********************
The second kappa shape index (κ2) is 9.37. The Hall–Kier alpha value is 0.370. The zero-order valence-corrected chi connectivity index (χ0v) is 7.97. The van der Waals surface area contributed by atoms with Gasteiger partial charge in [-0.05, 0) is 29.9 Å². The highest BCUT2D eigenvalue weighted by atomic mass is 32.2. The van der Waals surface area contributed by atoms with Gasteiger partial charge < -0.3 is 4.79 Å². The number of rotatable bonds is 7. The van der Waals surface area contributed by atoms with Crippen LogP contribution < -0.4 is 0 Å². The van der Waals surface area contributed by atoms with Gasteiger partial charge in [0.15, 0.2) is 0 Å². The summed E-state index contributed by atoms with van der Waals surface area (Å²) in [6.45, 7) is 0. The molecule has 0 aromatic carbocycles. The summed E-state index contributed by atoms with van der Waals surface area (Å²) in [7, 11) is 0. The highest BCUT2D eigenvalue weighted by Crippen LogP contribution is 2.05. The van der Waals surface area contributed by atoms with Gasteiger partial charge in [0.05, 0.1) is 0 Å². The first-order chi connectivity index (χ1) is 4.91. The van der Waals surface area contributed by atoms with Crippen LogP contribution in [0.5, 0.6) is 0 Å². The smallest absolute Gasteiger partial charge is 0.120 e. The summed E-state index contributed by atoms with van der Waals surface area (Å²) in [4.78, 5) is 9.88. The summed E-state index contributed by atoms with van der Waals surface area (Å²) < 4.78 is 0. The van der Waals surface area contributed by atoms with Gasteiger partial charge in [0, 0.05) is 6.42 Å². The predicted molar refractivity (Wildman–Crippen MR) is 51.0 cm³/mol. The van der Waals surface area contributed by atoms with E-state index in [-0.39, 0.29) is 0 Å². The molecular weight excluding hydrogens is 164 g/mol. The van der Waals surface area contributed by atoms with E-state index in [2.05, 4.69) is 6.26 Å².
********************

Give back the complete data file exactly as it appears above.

The second kappa shape index (κ2) is 9.37. The Hall–Kier alpha value is 0.370. The zero-order valence-corrected chi connectivity index (χ0v) is 7.97. The van der Waals surface area contributed by atoms with Gasteiger partial charge in [-0.05, 0) is 29.9 Å². The highest BCUT2D eigenvalue weighted by atomic mass is 32.2. The van der Waals surface area contributed by atoms with Gasteiger partial charge < -0.3 is 4.79 Å². The number of rotatable bonds is 7. The van der Waals surface area contributed by atoms with Crippen LogP contribution < -0.4 is 0 Å². The van der Waals surface area contributed by atoms with Gasteiger partial charge in [0.15, 0.2) is 0 Å². The summed E-state index contributed by atoms with van der Waals surface area (Å²) in [6.45, 7) is 0. The molecule has 0 aromatic carbocycles. The summed E-state index contributed by atoms with van der Waals surface area (Å²) in [7, 11) is 0. The highest BCUT2D eigenvalue weighted by Crippen LogP contribution is 2.05. The van der Waals surface area contributed by atoms with Gasteiger partial charge in [0.05, 0.1) is 0 Å². The first-order chi connectivity index (χ1) is 4.91. The van der Waals surface area contributed by atoms with Crippen LogP contribution in [0.5, 0.6) is 0 Å². The smallest absolute Gasteiger partial charge is 0.120 e. The summed E-state index contributed by atoms with van der Waals surface area (Å²) in [4.78, 5) is 9.88. The summed E-state index contributed by atoms with van der Waals surface area (Å²) < 4.78 is 0. The van der Waals surface area contributed by atoms with Gasteiger partial charge in [0, 0.05) is 6.42 Å². The predicted molar refractivity (Wildman–Crippen MR) is 51.0 cm³/mol. The van der Waals surface area contributed by atoms with E-state index in [-0.39, 0.29) is 0 Å². The molecular weight excluding hydrogens is 164 g/mol. The van der Waals surface area contributed by atoms with E-state index in [2.05, 4.69) is 6.26 Å².